Analysis of Alibaba Stock 2025 Forecast Alibaba Stock: Weathering the Storm and Looking Ahead

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By Ronald Tech

Investors in Chinese stocks are bound to be feeling disappointed – while U.S. stock markets are scaling new highs, Chinese stocks have tumbled to their lowest levels in five years. The performance has been particularly bleak for some companies; last month, Alibaba Group Holding (BABA) shares briefly fell below their IPO price.

For context, Alibaba went public in 2014 and priced the shares at $68. The Chinese e-commerce giant raised $21.8 billion from the offering, which was the biggest IPO until then. However, after almost a decade, BABA shares currently trade back around their IPO levels, even as U.S. tech peers like Amazon (AMZN) have risen exponentially over the same time period.

The Plight of BABA Stock: A Macro Perspective

Nothing much has gone right for BABA stock over the last few months, but the recent fall in the stock is largely the result of broad-based selling in Chinese shares, rather than any company-specific issue.

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Sentiments toward Chinese stocks are quite negative, as most economic indicators suggest further softening of the world’s second-largest economy. Then there are structural issues, including the high government debt, a real estate slowdown, and troubles in the banking sector (including shadow banks). Add the aging population into the equation, and investors have yet another reason to shun Chinese stocks.

The Devaluation of Chinese Stocks

While the country’s slowdown could mean that Chinese companies might not report the kind of top-line and bottom-line growth they notched during the previous decade, the valuations of Chinese stocks have also taken a beating for good.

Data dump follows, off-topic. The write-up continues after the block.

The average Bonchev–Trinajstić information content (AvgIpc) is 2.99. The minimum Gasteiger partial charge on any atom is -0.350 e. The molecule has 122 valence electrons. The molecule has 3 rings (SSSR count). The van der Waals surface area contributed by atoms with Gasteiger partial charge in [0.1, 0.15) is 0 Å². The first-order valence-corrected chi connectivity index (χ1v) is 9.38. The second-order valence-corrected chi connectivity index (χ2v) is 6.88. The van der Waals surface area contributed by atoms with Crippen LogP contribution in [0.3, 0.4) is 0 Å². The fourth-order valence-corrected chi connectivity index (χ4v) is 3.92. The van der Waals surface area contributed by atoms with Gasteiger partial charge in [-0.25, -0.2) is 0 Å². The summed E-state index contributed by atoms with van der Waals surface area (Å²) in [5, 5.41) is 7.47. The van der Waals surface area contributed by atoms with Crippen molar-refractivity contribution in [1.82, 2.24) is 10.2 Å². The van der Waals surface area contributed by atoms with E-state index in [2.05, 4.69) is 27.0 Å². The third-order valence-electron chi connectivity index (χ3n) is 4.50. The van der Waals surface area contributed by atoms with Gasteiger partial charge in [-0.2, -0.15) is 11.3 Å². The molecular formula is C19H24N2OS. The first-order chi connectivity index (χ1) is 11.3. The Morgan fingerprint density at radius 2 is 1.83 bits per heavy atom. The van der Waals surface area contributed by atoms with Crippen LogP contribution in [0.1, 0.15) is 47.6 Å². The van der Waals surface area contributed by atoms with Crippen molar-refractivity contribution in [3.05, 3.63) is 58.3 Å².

President Xi Jinping’s economic policies have created an aura of uncertainty for investors, which – coupled with the escalating tensions between China and the Western world, especially the U.S. – have made investors wary of Chinese stocks. The sector is now “uninvestable” for many, and investor pessimism is manifesting in the form of low valuations for Chinese stocks, which appear to be the cheapest among major economies.

The possibility of Donald Trump returning to the White House is not helping the cause of Chinese companies, as it was under his administration that the U.S.-China trade/tech war started.

That tech war is already taking a toll on Chinese companies. In Q4, Alibaba scrapped plans to list its Cloud business, blaming U.S. chip export restrictions. The IPO was part of the company’s reorganization into six business units, which would have helped unlock value, as the sum of the parts valuation of the Chinese tech giant could be more than the combined entity.

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Outlook for Alibaba and Chinese Stocks

The outlook for Chinese stocks as an asset class is looking quite hazy. Despite the increased risks, I would still bet on Alibaba stock, given the company’s low valuations. With its single-digit price-to-earnings multiples, high free cash flows, and reasonably good growth outlook, Alibaba stock looks worth the risk.

I believe that Chinese stocks are now at the capitulation stage, and there is widespread fear. While the risks related to Chinese stocks are real, the world’s second-largest economy is not collapsing, but is rather resetting to a lower growth rate. The transition period has been painful, and the next few months might be quite volatile as well.

However, I am in the camp that believes that Chinese stocks, including Alibaba, will eventually recover and go back up. While it might not provide much comfort to investors who have seen the value of their BABA holdings plummet over the last few months, the company’s co-founder Jack Ma and current chairman Joe Tsai also loaded up on millions of dollars of Alibaba shares last month.

Analysts’ Take on BABA Stock

Jefferies has listed Alibaba among its top global picks, and its target price for BABA of $133 implies an upside of more than 80% over the next 12 months.

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BABA has a consensus rating of “Strong Buy,” and its mean target price of $116.19 is 60.6% higher than current price levels. The stock trades south of the Street-low target price of $85, while the Street-high target price of $150 implies the stock more than doubling from these levels.

For long-term investors who can be patient amid the current volatility, Alibaba looks like a good stock to buy. To sum it up, while being conscious of the increased risks associated with Chinese companies, I would follow Warren Buffett’s old quote and be “greedy when others are fearful.” While BABA stock could still go down from these levels, I find the risk-reward quite compelling at these prices.